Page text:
In schwannoma cells, the basal lamina is reported to be thickened and often folded into long redundant loops. The lack of a distinct basal lamina and absence of desmosomes, in addition to immuno-histochemical findings, supports the contention that these mouse granular cell tumors are not of Schwann cell origin. We did not observe angulate bodies in our study, which have been described in human granular cell tumors.3
Another study found no basement membranes around the tumor cells of meningeal granular cell tumors of rats. The authors concluded that a Schwann cell origin was unlikely, and their findings were more consistent with a meningeal arachnoid cell origin.26
Immunohistochemical and ultrastructural characterizations of a series of granular cell lesions from the distal reproductive tract of female rats did not result in new insights as to the pathogenesis of the lesion. However, additional data were provided in support of these lesions being similar to those of humans, and most likely of neural origin.23
In contrast, the granular cell tumors from the reproductive tracts of mice in our study showed no immunohistochemical (reaction to S-100 or neuron-specific enolase) or ultrastructural characteristics to support a neural origin.
Ultrastructural findings for mice Nos. 2 and 3 also support a nonhistiocytic lineage for these tumors, despite multinucleated giant cells observed in mouse No. 3. This rules out histiocytic sarcoma as an alternative diagnosis for these neoplasms. Histiocytes, especially activated macrophages, might be expected to have numerous secondary lysosomes, but unlike the neoplastic cells described here, the cytoplasm would likely also contain increased numbers of mitochondria, pinocytotic vesicles, enlarged Golgi, and have an undulating membrane. None of these characteristics was seen in these cells.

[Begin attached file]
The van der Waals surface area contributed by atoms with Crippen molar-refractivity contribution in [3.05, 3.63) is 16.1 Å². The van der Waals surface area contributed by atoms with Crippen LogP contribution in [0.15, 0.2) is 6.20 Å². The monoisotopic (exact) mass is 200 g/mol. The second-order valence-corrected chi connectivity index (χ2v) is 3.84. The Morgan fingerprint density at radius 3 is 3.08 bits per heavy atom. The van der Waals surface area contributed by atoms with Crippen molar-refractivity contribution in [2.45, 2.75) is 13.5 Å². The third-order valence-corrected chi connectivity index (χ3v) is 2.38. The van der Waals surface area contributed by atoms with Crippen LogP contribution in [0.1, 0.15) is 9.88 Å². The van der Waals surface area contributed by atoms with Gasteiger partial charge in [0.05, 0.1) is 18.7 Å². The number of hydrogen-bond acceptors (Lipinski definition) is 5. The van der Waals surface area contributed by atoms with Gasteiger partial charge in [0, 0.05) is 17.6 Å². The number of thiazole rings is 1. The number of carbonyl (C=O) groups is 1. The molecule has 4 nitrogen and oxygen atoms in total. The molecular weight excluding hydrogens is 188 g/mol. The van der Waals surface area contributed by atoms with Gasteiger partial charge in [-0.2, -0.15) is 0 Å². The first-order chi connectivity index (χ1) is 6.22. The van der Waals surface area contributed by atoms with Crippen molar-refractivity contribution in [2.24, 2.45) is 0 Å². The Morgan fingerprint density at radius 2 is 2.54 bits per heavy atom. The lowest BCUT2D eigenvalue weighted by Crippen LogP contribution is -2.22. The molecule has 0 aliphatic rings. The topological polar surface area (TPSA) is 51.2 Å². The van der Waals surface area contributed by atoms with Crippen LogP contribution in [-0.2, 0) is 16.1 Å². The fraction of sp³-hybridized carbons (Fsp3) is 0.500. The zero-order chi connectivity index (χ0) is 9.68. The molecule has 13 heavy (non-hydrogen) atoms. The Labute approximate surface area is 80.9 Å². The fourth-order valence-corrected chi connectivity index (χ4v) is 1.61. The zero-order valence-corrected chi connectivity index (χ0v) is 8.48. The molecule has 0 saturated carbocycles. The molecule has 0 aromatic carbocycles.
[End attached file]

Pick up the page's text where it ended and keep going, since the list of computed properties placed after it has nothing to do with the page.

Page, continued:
No ultrastructural characteristics of smooth muscle cells such as spindle shape, bundles of cytoplasmic filaments, or membrane-associated dense bodies were seen. This challenges our suggestion of smooth muscle histogenesis from a strictly ultrastructural view. However, the histochemical and immunohistochemical findings were strongly supportive of smooth muscle origin, and therefore immunohistochemistry may be a better tool for exploring the histogenesis of these tumors.
In conclusion, our study is in agreement with previous findings confirming that granular cell tumors have a large degree of variation despite their homogeneous morphologic appearance and provides additional data to support a possible myogenic origin for these tumors.